Autism Politico

Discussing the politics of autism.

Editorial #76: In Good Taste

Autism Politico wonders if people know why some autistics are picky eaters.

The article linked to references a study that points out that many on the spectrum do have a limited menu.

Picky eaters were found in both the ASD and typically developing children although the children with ASD displayed more food refusal and exhibited a more limited food repertoire.

It is bewildering to read the following, however:

More research is needed to study eating patterns over time to confirm whether food selectivity lasts into adulthood and in the same way in ASD and typically developing children, and what impact prolonged food selectivity has on nutritional status.

Given that many autistics are hypersensitive and hyposensitive in some or all of the five senses, Autism Politico wonders why anyone would doubt that eating patterns DO last into adulthood. Autism Politico is sure that sometimes eating patterns displayed by autistics do change, but the very fact that some eating patterns do NOT change throughout many autistics’ lengthy lives indicates that nutritional needs are somehow being met, else how could autistics with limited menus live full lives, as many do?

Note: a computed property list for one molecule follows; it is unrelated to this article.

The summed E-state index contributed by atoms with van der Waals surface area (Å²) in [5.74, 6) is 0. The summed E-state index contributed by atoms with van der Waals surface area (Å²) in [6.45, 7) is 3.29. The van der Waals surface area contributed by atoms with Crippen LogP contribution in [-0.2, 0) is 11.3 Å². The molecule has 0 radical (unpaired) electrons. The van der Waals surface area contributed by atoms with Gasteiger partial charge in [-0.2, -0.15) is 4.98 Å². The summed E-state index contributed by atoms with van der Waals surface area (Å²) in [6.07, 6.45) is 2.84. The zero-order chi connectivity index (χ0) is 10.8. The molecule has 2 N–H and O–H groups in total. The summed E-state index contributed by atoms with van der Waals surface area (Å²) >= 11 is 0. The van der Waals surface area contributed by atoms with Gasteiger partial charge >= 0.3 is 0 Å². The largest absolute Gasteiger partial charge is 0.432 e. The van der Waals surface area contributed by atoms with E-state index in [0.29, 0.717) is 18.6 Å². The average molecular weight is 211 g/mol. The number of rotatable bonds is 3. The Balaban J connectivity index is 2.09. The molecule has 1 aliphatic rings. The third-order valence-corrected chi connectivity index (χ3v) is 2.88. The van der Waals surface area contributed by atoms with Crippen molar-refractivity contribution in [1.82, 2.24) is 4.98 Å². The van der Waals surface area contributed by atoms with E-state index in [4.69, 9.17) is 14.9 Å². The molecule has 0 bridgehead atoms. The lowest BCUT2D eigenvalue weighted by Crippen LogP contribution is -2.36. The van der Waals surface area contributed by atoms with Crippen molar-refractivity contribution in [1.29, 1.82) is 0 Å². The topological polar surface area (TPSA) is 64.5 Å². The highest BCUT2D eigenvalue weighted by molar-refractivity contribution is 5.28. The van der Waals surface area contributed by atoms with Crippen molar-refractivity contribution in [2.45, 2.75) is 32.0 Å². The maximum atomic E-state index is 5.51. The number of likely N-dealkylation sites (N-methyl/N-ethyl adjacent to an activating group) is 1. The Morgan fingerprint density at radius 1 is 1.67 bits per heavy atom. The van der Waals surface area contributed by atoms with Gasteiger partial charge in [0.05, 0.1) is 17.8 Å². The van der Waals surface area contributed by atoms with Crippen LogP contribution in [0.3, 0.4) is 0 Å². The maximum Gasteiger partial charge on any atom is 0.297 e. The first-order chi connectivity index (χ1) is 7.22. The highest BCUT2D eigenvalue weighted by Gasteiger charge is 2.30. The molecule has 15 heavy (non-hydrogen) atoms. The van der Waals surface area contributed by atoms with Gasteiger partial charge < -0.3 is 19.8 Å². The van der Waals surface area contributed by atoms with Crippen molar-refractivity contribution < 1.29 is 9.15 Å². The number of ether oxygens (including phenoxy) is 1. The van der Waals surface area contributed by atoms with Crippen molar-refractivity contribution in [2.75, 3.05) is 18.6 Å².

Autism Politico asks parents and caregivers to ponder whether they themselves would eat food that smelled bad, tasted bad, and felt bad in the mouth, or sounded bad when you chewed it, or looked disgusting? If the answer to that question is “No” then ask yourselves why you are forcing autistics to eat food that smells bad, tastes bad, feels bad in the mouth, tastes bad when you chew it, and looks disgusting.

Learn to have some respect for the autistics you care for.

Replies to this editorial are welcome.

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May 3, 2010 - Posted by | Autism & Exploitation, Autism Community & Its Politics | , , , , , , , , , , , , ,

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